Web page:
Pedestrians who are lying on the road and run over by motor vehicles do not have bumper fractures. The exception is an individual who is hit initially while standing, then is run over repeatedly by other cars. Hip dislocation and pelvic injuries can be observed (665). Patterned injuries from the undersurface of the vehicle and pressure marks from clothing can be observed on the skin (Figs. 23 and 82; ref. 683). There may be considerable external trauma caused by the grinding from the road surface and the wheels. Clothes can be torn extensively (683,684). Markings from the car undersurface may transfer to clothing. Skin may separate from the subcutaneous fat, and amputation of limbs is possible (Fig. 83; ref. 665). Detachment of skin also occurs if an upright person is struck tangentially (665). Dragging and scraping may produce extensive "brush burning" (Fig. 2; refs. 683 and 685). Blackened abrasions may reflect thermal effects caused by friction (686). This is seen on bony protuberances (skull, joints, ribs [683,685]). Internal organs can be exposed (683,684). Bone grinding can occur (Fig. 83; ref. 683). Neck compression leads to fractures of the larynx and hyoid bone (Fig. 84; Chapter 3, Fig. 30; ref. 687). Ocular petechiae occur if there is chest compression. Severe compression results in tearing or avulsion injuries of viscera. Hemorrhage into the sites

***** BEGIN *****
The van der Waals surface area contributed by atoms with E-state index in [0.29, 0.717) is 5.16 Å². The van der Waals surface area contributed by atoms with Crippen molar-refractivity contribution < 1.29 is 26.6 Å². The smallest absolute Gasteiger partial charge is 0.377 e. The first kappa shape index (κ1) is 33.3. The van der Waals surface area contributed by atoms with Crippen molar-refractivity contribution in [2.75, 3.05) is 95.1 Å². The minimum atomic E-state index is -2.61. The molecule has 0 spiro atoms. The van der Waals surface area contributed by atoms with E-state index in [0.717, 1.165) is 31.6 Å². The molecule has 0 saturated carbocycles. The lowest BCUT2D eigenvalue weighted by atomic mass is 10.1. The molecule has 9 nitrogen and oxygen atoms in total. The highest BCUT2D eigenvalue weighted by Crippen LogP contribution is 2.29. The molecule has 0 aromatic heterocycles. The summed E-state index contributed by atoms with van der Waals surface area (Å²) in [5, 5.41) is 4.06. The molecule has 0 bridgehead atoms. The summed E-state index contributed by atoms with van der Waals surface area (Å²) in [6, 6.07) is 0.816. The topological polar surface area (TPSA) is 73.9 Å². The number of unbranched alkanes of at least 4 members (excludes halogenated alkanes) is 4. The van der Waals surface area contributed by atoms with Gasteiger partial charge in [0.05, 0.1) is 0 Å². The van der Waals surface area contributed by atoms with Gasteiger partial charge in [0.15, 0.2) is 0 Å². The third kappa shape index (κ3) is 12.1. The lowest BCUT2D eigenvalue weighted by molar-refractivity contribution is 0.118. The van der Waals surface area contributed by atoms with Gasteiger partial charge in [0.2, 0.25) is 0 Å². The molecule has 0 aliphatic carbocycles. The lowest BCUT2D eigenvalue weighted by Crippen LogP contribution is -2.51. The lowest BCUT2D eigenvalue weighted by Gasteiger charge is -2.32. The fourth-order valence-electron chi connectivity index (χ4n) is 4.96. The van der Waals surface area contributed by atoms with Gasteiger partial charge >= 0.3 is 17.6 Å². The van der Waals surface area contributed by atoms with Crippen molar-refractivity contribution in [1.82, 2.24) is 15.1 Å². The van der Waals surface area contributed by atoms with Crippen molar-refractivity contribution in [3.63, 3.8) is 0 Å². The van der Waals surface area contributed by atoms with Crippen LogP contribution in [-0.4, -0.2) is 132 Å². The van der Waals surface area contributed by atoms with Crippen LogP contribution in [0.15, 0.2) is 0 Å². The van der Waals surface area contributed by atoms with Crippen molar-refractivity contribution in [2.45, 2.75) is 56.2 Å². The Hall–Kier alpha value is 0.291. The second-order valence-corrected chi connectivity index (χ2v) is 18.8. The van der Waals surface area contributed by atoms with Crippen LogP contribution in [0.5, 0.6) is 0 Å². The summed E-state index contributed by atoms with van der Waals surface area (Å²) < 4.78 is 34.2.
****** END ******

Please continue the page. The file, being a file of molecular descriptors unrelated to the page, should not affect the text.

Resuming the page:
injured by dragging indicates antemortem injury (683). Aspiration of dirt is another sign the individual was alive while being dragged (683). Ethanol intoxication is commonly present in recumbent pedestrians (664).
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